It didn’t take long before I realized that I had to give up any grandiose ideas of winning, and instead, simply concentrate on teaching them the fundamentals and feeling good about their own ability to improve. So I cut them a deal. We normally took them for ice cream after the game, and everyone got a small cone. I announced that any time their efforts resulted in anything beyond a ten run rule forfeit, it would be sundaes instead of cones. They were shocked that they did not have to win to earn the sundaes.
“Look,” I replied. “Here’s the real truth, guys. It is highly unlikely that anyone in this entire league will ever go on to play major league baseball. Really, this whole summer baseball thing is about you getting lots of exercise and learning a few skills while at the same time, learning good lessons about life and sportsmanship. Well, one of the lessons all of us have to learn sometime is that we always have to try to do our best, even when we’re not so good at something. We learn we can always get a little better and a little wiser. We learn that not everyone is going to like us or believe in us. What you guys are teaching me is that there is always something to celebrate in life even when things don’t go our way, and by golly, we’re gonna celebrate somehow!”
When it was all said and done, I think we actually won a couple of games, and we had a few more where we were beaten by only a few runs. I have a particular memory of one after-game “it wasn’t a forfeit” celebration where we had lost by three or four runs, but to the casual observer, if you’d seen us in the Dairy Queen, you’d have thought we were league champions.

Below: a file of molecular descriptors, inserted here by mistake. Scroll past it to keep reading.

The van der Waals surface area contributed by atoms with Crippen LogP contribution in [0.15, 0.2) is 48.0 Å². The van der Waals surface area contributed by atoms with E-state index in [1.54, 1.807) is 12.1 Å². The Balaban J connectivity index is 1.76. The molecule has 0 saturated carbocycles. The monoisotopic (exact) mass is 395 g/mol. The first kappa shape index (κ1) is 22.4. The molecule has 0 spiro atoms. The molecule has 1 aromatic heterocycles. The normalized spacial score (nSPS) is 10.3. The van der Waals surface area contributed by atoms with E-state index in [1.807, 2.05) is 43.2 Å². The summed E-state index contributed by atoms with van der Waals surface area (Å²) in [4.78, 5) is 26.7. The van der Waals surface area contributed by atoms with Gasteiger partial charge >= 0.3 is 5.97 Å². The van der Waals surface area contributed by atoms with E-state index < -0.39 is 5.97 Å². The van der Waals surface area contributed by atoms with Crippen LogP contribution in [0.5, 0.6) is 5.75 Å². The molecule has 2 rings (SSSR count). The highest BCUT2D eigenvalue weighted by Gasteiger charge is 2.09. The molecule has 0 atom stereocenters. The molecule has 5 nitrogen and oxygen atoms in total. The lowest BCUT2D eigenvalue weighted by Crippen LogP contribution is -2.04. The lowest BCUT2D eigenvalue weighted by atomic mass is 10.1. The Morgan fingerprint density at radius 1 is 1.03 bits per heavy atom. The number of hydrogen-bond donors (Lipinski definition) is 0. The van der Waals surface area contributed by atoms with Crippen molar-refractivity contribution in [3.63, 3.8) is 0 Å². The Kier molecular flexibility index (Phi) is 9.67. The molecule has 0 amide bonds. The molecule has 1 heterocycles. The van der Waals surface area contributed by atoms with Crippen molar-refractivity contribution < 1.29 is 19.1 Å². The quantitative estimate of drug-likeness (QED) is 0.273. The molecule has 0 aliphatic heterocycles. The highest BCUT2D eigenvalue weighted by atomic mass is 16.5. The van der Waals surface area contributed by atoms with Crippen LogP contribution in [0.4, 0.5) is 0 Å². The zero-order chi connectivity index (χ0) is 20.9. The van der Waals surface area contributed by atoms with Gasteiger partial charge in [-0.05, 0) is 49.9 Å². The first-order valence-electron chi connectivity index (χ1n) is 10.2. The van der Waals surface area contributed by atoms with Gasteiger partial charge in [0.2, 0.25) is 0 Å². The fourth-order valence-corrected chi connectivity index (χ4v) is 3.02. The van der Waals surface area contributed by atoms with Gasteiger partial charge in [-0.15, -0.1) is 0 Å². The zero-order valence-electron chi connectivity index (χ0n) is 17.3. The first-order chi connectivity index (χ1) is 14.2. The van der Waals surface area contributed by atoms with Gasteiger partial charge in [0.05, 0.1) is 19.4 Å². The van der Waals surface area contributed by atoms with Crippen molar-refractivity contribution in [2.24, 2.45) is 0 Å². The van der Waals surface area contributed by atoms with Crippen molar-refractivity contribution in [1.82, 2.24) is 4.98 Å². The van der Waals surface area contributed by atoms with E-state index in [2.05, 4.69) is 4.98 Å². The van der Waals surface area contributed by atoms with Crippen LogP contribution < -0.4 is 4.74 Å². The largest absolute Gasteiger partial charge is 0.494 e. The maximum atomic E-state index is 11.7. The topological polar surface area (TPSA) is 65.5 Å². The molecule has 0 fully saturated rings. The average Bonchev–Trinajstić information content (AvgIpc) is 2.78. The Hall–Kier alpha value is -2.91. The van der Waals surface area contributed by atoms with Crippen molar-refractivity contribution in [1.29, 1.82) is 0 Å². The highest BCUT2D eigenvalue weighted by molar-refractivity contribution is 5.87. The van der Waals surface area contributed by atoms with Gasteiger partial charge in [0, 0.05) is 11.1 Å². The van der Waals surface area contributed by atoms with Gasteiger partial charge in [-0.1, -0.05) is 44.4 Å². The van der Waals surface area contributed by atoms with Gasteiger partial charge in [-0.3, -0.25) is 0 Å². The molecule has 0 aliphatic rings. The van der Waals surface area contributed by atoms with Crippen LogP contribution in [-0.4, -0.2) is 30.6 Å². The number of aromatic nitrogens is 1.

Those boys lost plenty of ball games, but in the end, they never lost or forfeited themselves. Shades of our Gospel reading today. So many times in life, the answer to “Who do the crowds say we are?” is that we are losers or misfits. Sometimes the crowds have labeled us some sort of “ic”–alcoholic, workoholic, foodaholic, spendaholic. Addict. Compulsive gambler/shopper/hoarder. Unemployed. Homeless. Sinner.
Sometimes the crowds simply don’t like us because of who we are–we’re just too black/brown/tan/queer to suit them, or we just don’t have the right chromosomal makeup to please their judgmental notions of how the world works.
Yet in the topsy-turvy world of the Gospel, it’s rejection that punches the biggest holes in the veil between heaven and earth. Jesus calls us in this passage to take up his instrument of rejection and embrace those whom the crowd has also rejected. When we are feeling the weight of rejection ourselves, we are only asked to take heart and not reject ourselves.
You see, there’s no ten run rule with God. Nothing is so awful in God’s good creation that there is never any chance that the tide can’t eventually be turned to a greater good, and God never thinks we’re so hopeless that we should just throw in the towel and be done with it. It’s just that it might take more than four innings, and the score might look pretty lopsided for a while. I like to think that, even in the face of these painful and vitriolic times in which we live, when we inch forward even a tiny bit in things that respect the dignity of every human being, it results in a round of sundaes for all the company of heaven.
What can you discover this week as a cause for celebration in this lopsidedly painful world?
Maria Evans, a surgical pathologist from Kirksville, MO, writes about the obscurities of life, medicine, faith, and the Episcopal Church on her blog, Kirkepiscatoid